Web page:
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NASA scrubs first Artemis I launch attempt due to rocket engine issue

Artemis I mission coverage presented with the support of



August 29, 2022

— An issue with cooling a rocket engine forced NASA to call off its first attempt at launching a spacecraft on a test flight to the moon.

Launch director Charlie Blackwell-Thompson, leading a team of flight controllers inside the Launch Control Center (LCC) at NASA's Kennedy Space Center in Florida, called the scrub at 8:34 a.m. EDT (1224 GMT) on Monday (Aug. 29) after the Artemis I countdown had entered an unplanned hold at T-minus 40 minutes. Engineers ran out of time while troubleshooting the problem, which involved the flow of super-chilled liquid hydrogen into four rocket engines to bring them to the proper temperature for launch.

"We don't launch until it's right," NASA Administrator Bill Nelson said in a televised interview with mission commentator Derrol Nail after the launch was delayed. "They've got a problem with the gasses going on with the engine bleed on one engine."

NASA had been counting down to the liftoff of its first Space Launch System (SLS) rocket with an uncrewed Orion spacecraft on a 42-day mission to orbit the moon and return to Earth. The Artemis I mission is the first step towards NASA returning astronauts to the lunar surface before heading on to Mars.

As a planned course of action during the countdown, launch controllers were set to condition the SLS's core stage engines — four RS-25 engines repurposed from the space shuttle program — by increasing pressure on their liquid hydrogen tank to bleed some of the cryogenic propellant to the engines to get them to the proper temperature range needed at ignition.

On Monday, one of the four engines (no. 3, serial number 2058) was not properly conditioned even after the liquid hydrogen tank was fully pressurized. Engineers asked for additional time to work the problem, leading to the countdown entering an unplanned hold at T-40 minutes.

With only a two-hour window to launch and with the countdown already running as much as an hour behind as a result of weather and other issues earlier in the day, Blackwell-Thompson had no choice but to call the scrub.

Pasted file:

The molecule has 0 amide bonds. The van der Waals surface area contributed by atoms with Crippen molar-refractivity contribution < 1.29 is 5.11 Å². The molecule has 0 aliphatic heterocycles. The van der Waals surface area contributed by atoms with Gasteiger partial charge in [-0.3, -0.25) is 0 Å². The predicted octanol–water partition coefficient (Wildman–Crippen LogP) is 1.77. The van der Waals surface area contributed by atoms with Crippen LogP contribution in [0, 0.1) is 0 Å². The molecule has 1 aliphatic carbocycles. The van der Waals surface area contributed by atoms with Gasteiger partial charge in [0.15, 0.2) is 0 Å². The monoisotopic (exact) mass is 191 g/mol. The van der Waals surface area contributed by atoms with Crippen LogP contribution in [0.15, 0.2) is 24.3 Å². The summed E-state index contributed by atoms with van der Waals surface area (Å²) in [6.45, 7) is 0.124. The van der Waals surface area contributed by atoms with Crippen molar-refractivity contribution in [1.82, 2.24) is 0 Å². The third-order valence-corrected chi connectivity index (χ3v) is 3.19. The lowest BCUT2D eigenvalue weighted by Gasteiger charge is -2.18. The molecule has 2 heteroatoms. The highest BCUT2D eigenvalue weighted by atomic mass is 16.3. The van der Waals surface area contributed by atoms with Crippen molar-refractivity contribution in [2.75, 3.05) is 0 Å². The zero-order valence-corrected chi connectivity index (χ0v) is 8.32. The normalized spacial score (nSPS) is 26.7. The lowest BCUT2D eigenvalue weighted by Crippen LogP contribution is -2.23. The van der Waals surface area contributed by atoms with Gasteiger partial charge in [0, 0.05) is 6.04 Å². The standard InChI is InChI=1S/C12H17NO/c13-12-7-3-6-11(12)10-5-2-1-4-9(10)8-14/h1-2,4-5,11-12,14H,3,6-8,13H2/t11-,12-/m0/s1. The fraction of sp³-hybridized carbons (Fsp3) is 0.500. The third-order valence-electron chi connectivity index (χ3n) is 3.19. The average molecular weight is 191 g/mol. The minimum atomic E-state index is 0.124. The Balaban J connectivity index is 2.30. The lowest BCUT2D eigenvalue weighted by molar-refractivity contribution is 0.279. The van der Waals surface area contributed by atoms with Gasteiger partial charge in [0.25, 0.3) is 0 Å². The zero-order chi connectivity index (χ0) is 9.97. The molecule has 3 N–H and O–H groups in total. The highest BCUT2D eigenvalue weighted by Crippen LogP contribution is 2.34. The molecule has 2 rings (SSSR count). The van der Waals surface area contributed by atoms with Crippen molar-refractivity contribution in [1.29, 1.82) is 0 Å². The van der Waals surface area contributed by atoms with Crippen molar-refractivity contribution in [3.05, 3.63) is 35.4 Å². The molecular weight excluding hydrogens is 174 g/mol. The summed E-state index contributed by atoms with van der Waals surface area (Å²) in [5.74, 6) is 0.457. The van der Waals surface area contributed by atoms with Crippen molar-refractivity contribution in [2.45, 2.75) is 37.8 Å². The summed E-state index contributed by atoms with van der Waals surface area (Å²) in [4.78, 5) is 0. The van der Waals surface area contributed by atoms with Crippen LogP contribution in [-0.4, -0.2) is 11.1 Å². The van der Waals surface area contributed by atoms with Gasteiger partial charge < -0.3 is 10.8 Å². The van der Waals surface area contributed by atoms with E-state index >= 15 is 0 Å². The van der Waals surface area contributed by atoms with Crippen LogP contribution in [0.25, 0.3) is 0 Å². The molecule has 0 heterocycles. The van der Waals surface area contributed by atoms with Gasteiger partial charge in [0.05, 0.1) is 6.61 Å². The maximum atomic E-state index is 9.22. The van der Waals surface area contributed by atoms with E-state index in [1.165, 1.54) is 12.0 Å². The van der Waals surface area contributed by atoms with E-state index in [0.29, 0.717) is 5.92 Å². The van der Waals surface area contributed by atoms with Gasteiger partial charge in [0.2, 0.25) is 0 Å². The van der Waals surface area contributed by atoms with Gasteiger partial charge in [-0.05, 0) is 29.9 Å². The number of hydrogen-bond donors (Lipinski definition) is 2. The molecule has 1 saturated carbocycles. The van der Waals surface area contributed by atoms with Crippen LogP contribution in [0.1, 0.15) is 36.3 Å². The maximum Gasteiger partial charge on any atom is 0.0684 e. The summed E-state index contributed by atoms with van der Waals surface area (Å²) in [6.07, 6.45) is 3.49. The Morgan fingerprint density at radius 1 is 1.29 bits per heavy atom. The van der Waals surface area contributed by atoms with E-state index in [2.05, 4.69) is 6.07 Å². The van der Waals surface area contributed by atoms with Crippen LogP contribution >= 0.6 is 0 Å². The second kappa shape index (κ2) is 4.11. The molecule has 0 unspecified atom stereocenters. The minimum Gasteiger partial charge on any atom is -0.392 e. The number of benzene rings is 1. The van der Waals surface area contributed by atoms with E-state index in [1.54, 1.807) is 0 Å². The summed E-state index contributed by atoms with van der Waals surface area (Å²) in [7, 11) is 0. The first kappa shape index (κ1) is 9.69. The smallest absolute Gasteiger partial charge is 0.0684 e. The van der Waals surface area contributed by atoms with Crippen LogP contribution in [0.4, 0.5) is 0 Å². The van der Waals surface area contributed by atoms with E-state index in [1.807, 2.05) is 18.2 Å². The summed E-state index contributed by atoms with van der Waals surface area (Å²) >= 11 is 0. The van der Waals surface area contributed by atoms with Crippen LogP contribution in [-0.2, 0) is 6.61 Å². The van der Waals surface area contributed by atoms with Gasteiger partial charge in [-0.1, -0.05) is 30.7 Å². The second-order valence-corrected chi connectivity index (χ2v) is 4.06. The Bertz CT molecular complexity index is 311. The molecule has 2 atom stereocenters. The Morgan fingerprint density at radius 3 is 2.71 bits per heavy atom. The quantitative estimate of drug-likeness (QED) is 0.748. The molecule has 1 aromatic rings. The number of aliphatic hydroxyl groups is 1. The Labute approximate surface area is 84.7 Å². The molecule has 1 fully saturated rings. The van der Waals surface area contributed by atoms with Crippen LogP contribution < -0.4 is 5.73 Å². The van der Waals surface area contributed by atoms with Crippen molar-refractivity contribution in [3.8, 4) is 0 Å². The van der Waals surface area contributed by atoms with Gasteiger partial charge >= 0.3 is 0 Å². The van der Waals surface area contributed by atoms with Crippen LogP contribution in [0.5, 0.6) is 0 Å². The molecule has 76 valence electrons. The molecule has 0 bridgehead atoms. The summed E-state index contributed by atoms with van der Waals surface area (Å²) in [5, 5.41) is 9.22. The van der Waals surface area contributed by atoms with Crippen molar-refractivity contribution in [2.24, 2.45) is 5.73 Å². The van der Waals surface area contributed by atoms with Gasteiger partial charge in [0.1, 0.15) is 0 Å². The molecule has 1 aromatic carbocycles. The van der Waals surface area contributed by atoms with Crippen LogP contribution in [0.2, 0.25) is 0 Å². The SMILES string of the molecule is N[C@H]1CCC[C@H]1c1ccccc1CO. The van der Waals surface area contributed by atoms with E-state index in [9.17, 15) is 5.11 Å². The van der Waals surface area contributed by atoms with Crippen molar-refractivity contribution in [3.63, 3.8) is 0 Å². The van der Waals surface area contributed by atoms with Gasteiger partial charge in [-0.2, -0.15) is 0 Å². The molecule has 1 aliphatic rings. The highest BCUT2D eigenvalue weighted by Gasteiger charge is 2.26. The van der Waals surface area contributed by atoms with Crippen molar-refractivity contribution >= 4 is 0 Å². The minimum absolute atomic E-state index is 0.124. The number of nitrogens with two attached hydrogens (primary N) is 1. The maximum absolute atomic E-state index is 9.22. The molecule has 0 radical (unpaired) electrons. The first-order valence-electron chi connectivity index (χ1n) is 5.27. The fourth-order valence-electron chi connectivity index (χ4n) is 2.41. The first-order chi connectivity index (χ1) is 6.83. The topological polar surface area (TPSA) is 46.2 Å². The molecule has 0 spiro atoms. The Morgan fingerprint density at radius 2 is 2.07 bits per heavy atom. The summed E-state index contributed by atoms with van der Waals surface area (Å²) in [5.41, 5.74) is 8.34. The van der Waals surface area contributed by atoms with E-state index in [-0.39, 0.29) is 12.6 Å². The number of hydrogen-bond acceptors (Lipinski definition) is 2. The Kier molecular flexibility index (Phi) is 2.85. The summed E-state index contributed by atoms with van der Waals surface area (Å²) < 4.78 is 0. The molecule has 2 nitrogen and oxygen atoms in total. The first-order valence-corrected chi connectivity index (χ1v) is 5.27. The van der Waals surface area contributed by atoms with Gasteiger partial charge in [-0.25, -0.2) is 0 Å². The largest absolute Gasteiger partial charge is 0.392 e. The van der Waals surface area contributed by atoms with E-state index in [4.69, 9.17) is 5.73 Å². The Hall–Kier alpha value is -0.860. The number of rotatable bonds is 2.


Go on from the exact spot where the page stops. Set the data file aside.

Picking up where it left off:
NASA had intended to test conditioning the engines during a fueling test held in June, but a leak in the line bleeding liquid hydrogen to the engines prevented the trial from proceeding. NASA repaired the leak before the launch attempt, but was unaware of the issue with engine no. 3 until the countdown was underway.

The issue was first reported at about T-minus 2 hours to launch, which had been scheduled for 8:33 a,.m. EDT (1223 GMT).

"It's just illustrative that this is a complicated machine, a very complicated system," said Nelson. "You don't want to 'light the candle' until it is ready to go."

Rather than begin off-loading the liquid hydrogen and liquid oxygen from the core stage tanks, as would be typical after a scrub, Blackwell-Thompson had her team maintain the condition of the SLS so more data could be collected.

"They are taking an opportunity while that vehicle is still fueled up to work this problem. They will get to the bottom of it, they will get it fixed and then we will fly," Nelson said.

The next available opportunity to launch the Artemis I mission is at 12:48 p.m. EDT on Friday (Sept. 2), but that is only if the engine bleed issue can be corrected by then.

 


NASA’s Space Launch System (SLS) rocket and Artemis I Orion spacecraft are seen at Launch Pad 39B, Monday, Aug. 29, 2022, at Kennedy Space Center in Florida. (NASA/Joel Kowsky)

collectSPACE is grateful to film and TV company Haviland Digital for supporting our Artemis I coverage. Their team has produced and supported titles such as the award-winning "Last Man on the Moon," "Mission Control: The Unsung Heroes of Apollo" and "Armstrong."


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